Half The Planet Just Got Hacked, Thanks Yahoo


Half the planet just got hacked. How?! Well, if you use Yahoo, there is a very good chance that your personal data got exposed and might be in malicious hands.


According to recent reports, 3 billion Yahoo users as of 2013 were or are affected by a data hack. This is ALL of Yahoo users.

The funny thing is (maybe not so funny) Yahoo said this hack had only affected 1 billion in the original announcement. Experts are saying this hack is considered to be the biggest hack in history – Well at least the history of the internet.

So, why did the company say the hack affected only 1 billion? Just like you, they just found out about the 2 billion victims as the company was integrating its services with Verizon, a US based telecommunication provider – in case you didn’t know.

In a statement published on Yahoo, a representative of the company said:

“During integration, the company recently obtained new intelligence and now believes, following an investigation with the assistance of outside forensic experts, that all Yahoo user accounts were affected by the August 2013 theft”

Wait, There Is More

So, that wasn’t the only attack. There was another one.

In 2014, the company got hacked again and this time at least 500 million users were affected, according to Yahoo’s statement that was published in September of 2016.

Experts and investigators suggested that the 2014 breach seemed to be carried out by actors on behalf of a foreign government. Four people, including two Russian intelligence officers, were charged in that attack.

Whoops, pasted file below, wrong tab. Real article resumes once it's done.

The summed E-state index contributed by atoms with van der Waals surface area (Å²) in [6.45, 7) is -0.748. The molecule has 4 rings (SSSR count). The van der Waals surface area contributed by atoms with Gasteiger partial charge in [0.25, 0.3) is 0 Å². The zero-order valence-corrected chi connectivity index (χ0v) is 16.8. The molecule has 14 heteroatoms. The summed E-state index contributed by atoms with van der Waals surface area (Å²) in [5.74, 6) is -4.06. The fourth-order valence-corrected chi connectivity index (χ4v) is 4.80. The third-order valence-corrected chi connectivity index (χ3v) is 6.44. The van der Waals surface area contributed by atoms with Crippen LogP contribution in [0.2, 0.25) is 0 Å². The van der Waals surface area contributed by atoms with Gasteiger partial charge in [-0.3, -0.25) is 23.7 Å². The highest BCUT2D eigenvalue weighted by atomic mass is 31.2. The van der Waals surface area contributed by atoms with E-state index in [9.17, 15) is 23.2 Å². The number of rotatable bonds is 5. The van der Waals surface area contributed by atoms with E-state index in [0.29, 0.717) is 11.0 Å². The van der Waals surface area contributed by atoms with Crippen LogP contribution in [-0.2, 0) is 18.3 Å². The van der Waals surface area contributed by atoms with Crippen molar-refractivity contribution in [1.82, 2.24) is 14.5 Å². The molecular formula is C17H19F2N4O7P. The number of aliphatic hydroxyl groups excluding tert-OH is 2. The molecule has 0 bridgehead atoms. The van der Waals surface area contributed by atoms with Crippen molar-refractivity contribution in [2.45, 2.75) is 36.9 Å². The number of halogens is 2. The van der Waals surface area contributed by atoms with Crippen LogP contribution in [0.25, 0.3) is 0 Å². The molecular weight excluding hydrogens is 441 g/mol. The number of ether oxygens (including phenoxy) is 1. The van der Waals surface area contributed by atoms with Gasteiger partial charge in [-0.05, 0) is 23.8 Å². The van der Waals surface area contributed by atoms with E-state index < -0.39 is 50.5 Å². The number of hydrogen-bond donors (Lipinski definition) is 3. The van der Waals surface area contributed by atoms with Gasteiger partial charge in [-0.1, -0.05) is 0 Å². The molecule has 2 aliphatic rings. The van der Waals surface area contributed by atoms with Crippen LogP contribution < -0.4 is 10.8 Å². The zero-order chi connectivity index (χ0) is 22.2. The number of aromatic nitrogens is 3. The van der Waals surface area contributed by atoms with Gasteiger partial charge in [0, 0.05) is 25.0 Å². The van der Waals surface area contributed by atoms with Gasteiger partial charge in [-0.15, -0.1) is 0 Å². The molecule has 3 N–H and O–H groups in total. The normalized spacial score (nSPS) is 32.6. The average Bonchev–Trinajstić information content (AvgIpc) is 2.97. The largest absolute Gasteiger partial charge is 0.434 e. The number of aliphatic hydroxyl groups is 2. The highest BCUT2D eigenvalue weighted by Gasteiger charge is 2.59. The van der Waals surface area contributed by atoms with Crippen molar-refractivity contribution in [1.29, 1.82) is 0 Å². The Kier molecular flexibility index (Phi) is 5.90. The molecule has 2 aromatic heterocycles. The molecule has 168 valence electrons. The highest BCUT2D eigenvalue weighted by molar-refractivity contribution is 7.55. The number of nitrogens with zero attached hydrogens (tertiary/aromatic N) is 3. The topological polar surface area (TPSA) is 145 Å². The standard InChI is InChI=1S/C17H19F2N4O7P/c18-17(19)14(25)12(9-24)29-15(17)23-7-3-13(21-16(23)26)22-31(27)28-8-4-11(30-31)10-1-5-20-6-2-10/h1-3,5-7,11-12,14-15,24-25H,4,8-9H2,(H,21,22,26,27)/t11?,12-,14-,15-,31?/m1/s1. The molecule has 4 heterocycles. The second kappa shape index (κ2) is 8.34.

Bad 4 Business $

According to the Washington Post, Verizon is the new owner of Yahoo. They struck a deal worth 4.8 billion dollars.

That sounds like a great deal. But, these hacks took a whack at that price tag. Further negotiations took place and the price was dropped to 4.48 billion dollars.

USA TODAY reported that the revelation is black eye for new parent Verizon, particularly with cybersecurity risks in the limelight after the Equifax breach (This one is even more serious).

They still don’t know who actually hacked Yahoo in 2013. But they seem to know who did it in 2014.

Here is Stephen Colbert talking about Equifax:

Am I At Risk?

Well, yes and no. That depends.

According to Yahoo, if you choose to listen to them, the stolen information was mostly users’ ID’s on Yahoo and their email addresses, but no passwords in clear text, payment card data, or bank account information.

So, the hackers may have an encrypted version of your password and perhaps other data.

According to experts’ advice, you need to assume the worse.

Yahoo isn’t able to contact all users, especially old account owners.

Change your passwords; don’t use any of the personal information as passwords.

“Review your accounts for suspicious activity,” Yahoo told users. “Be cautious of any unsolicited communications that ask for your personal information or refer you to a web page asking for personal information.

“Avoid clicking on links or downloading attachments from suspicious emails.”

Business Insider recommended the following

(You should also change your security question. If you use that password anywhere else change that too. For better security, use a password manager like LastPass and enable 2-factor authentication. Being proactive can keep your data safe)

I Don’t Care. I Am Not A Yahoo User

HOLD ON! You should actually care!

This matter does happen from time to time and it affects huge number of users online. If you don’t use Yahoo, you probably use Google or Outlook. You are very likely to be a user of Facebook, twitter, Instagram or any other social media platforms out there.

And as long as you continue to use the internet, there is more data collected about you every day.  Your entire life can be online and you wouldn’t know about it.

You need to be aware of what you can do and what you should do. Taking the needed precautions, knowing what your rights are and how you can get back what’s rightfully yours are absolutely important.

Recently, Equifax breach affected one out of every 2 American adults and even some non-Americans. This affected their credit scores and Equifax exploited every possible legal loophole to evade responsibility.

Don’t get trapped in that situation.


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